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t’s hard to believe that a global public health treaty dedicated to stopping smoking — and saving millions of lives in the process — could lead to more unnecessary disease and premature death. But that’s what may happen if the World Health Organization has its way.

This week, India is hosting a major meeting focusing on the WHO’s Framework Convention on Tobacco Control (FCTC), a landmark 2003 global treaty on tobacco control. The most controversial issue under discussion will be the treatment of electronic cigarettes.

The debate could not be more polarized. On one side, the WHO has taken a relentlessly hostile approach to electronic cigarettes, seeing them as a threat to individual and public health. On the other side, a large group of experts in nicotine science and policy point out that using electronic cigarettes is much less risky than smoking tobacco cigarettes, and the new products provide an opportunity to reduce smoking and related diseases.

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The Royal College of Physicians of London, relying on toxicological studies, has estimated that the health risks of electronic cigarettes are “unlikely to exceed 5 percent of those associated with smoked tobacco products, and may well be substantially lower than this figure.” Electronic cigarettes don’t burn tobacco, so they don’t produce carcinogenic tar and other toxic products of combustion.

The opening shots have been fired already. Officials at the WHO published a literature review of electronic cigarettes in August. Late last month, an expert group at the UK Center for Tobacco and Alcohol Studies published a detailed and damning critique of the WHO’s work. It argued that the WHO “fails to accurately present what is already known about e-cigarettes … it positions e-cigarettes as a threat rather than an opportunity to reduce smoking.”

Faced with these dueling reports, what should delegates at the FCTC meeting actually do? Here are six pieces of advice:

First, delegates should read the conflicting reports and decide for themselves based on evidence, not on politics or ideology. The WHO should be at least as concerned with squandering a tangible opportunity to save lives through safer alternatives to smoking as it is with controlling hypothetical risks.

Second, the treaty should not be changed unless and until more of the controversy is resolved at the country level. This means that the FCTC should call for more research and a more professional assessment of the evidence. So far, the WHO has failed to provide any meaningful assessment of the risks and opportunities of electronic cigarettes in comparison with tobacco cigarettes.

Third, the WHO should stop endorsing outright bans on the sale and manufacture of electronic cigarettes in its member countries. How can it make sense, ethically or scientifically, to ban a safer alternative when the dangerous product, tobacco cigarettes, is available everywhere?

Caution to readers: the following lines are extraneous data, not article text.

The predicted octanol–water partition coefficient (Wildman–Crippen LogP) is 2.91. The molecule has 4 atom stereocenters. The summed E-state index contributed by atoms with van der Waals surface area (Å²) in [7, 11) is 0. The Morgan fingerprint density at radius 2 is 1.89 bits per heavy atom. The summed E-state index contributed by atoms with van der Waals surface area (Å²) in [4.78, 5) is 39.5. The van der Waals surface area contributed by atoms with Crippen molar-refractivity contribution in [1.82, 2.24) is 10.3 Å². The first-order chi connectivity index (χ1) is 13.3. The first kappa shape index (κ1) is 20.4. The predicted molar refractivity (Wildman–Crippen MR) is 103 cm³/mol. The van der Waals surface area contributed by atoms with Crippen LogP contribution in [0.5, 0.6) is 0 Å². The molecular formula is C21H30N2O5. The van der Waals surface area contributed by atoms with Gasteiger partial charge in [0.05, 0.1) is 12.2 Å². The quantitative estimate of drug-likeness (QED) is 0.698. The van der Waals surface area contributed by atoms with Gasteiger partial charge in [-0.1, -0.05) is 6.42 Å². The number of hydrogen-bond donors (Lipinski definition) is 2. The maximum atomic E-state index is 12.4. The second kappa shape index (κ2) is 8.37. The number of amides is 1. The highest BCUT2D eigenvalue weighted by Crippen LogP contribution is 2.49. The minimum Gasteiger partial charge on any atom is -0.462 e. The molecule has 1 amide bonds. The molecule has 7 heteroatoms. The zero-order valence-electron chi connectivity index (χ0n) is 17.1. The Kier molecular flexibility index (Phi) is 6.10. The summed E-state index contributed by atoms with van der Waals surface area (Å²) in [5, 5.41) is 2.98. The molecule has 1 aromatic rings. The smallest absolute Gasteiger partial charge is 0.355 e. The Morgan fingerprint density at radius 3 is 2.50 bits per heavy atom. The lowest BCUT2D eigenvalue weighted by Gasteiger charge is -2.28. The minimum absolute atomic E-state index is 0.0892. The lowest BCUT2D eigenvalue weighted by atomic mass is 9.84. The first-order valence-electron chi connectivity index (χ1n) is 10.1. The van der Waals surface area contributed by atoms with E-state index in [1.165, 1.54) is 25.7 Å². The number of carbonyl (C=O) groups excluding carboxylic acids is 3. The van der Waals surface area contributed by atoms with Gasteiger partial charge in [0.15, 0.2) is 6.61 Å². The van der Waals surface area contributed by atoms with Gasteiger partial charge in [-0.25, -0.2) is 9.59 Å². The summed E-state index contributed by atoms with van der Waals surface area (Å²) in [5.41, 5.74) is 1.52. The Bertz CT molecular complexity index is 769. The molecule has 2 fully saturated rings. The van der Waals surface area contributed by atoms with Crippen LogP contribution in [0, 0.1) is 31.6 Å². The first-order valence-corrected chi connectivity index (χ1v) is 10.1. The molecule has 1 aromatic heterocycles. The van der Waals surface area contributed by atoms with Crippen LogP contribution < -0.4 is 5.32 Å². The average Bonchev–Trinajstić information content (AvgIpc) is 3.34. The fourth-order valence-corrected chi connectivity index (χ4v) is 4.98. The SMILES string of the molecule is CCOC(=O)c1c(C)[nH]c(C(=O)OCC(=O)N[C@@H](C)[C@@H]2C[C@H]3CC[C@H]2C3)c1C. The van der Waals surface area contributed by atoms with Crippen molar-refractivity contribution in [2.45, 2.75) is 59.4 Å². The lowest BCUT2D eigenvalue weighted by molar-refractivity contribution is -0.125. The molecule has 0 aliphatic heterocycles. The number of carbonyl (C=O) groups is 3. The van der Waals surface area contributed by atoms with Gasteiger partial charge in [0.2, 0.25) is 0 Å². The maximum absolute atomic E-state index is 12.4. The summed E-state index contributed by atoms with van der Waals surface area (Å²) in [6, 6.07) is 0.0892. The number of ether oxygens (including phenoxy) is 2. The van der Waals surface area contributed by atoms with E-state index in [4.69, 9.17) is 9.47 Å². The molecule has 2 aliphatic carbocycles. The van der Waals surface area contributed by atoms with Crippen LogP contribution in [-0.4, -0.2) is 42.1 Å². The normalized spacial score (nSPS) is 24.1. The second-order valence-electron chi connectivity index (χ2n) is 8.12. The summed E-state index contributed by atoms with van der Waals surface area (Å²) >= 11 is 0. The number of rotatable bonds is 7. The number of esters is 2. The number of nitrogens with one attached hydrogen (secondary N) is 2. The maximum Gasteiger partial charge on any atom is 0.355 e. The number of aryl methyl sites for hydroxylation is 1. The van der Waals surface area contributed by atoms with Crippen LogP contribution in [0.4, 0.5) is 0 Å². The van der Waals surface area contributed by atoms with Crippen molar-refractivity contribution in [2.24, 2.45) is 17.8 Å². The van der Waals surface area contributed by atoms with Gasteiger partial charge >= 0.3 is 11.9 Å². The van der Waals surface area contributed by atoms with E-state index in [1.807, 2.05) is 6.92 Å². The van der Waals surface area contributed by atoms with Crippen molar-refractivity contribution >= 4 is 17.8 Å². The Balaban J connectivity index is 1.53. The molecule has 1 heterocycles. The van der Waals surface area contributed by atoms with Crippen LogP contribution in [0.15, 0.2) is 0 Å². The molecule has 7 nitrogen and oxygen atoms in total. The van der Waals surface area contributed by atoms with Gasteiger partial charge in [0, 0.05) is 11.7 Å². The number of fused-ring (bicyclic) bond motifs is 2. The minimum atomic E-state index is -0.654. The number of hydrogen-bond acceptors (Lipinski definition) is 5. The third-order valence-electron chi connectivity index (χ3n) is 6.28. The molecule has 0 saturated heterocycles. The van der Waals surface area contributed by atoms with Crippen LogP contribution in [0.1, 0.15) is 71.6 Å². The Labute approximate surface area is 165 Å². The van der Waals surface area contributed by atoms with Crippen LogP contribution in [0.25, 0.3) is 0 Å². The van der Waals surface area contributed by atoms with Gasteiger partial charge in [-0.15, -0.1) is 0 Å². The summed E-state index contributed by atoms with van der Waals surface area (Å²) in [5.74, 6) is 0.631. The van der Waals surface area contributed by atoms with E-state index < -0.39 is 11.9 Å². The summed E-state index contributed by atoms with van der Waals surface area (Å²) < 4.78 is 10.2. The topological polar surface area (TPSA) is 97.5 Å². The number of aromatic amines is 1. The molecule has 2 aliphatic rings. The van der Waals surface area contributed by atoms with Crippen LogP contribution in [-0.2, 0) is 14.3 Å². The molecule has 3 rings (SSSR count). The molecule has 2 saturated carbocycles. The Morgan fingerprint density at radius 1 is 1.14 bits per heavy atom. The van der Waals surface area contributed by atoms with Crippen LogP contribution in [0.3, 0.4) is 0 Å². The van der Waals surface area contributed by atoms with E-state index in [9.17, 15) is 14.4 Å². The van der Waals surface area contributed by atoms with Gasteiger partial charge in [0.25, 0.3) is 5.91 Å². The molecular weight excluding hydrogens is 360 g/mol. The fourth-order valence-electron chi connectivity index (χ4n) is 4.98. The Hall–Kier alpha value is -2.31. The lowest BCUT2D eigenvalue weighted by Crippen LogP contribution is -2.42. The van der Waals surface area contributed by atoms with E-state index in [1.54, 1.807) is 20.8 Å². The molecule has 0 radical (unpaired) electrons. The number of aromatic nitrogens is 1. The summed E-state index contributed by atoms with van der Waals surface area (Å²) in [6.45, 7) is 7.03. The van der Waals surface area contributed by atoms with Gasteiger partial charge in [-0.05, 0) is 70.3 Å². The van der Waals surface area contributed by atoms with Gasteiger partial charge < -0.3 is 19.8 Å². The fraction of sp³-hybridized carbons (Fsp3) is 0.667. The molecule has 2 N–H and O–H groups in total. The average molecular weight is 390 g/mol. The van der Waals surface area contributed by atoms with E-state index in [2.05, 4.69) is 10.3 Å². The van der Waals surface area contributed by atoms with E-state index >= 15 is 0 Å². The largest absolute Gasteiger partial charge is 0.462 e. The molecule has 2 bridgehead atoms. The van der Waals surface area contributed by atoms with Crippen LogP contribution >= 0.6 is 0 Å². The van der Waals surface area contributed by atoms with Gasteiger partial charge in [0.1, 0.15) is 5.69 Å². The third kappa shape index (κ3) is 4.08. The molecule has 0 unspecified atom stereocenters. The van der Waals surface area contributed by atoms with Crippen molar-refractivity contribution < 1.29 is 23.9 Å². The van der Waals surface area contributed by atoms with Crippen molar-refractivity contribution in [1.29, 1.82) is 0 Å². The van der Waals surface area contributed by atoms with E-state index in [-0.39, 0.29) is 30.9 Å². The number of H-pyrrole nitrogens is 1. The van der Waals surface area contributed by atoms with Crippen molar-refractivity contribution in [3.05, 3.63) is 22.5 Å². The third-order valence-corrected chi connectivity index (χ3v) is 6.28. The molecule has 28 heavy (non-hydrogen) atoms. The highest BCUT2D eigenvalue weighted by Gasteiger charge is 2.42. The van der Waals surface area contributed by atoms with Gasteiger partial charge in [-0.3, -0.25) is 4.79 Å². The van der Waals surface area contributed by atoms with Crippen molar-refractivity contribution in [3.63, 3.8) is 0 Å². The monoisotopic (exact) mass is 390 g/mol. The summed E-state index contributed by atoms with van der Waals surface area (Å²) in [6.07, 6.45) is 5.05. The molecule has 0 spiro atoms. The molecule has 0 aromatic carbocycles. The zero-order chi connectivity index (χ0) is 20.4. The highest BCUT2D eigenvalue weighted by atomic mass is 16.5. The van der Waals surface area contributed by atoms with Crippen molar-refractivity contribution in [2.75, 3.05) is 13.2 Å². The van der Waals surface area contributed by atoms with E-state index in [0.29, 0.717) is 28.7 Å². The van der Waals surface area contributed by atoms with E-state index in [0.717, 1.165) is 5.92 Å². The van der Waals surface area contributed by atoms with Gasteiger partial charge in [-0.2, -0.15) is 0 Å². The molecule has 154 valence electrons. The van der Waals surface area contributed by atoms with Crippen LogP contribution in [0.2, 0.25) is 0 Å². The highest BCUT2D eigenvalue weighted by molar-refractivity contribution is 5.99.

Fourth, the FCTC should go back to public health basics and recognize that the role of government is to help citizens make informed choices in their own interests. This means giving people access to all the possible options to control their health risks, along with high-quality information to help them decide what is best for them. Instead, the alarmist rhetoric emanating from the WHO and some anti-tobacco activists is creating a climate of fear and confusion that will leave smokers sticking with the devil they know rather than trying something new and much safer.

Fifth, the FCTC meetings must be more diverse and inclusive. In the guise of excluding the tobacco industry, the WHO and FCTC have excluded just about everyone who may disagree with their approach. This includes smokers and vapers, and the many electronic cigarette businesses that have never had anything to do with the grim history of Big Tobacco. Strikingly, the opposite approach has been taken with other UN initiatives such HIV/AIDS, where the slogan “nothing about us without us” hangs over the convention meetings.

Sixth, the WHO and the FCTC should focus on their obligation to “first do no harm” by avoiding misguided interventions into this new market. Almost any regulation of electronic cigarettes has the potential to backfire if it causes vapers to return to smoking tobacco cigarettes or never switching away from them in the first place.

Regulations that make electronic cigarettes less accessible, less palatable, more expensive, less consumer friendly, and less satisfying, or that slow down innovation, will tilt the market back in favor of tobacco cigarettes. If that happens, the result will be more cancer, heart, and lung disease, and premature deaths.

We hope the FCTC delegates have a successful and productive meeting. But we urge them to carefully consider all the options, because lives are at stake. Making unwise and premature decisions about e-cigarettes could add to the burden of ill health instead of reducing it.

Clive Bates is a public heath commentator and former head of Action on Smoking and Health in the United Kingdom. Sally Satel, MD, is a resident scholar at the American Enterprise Institute.

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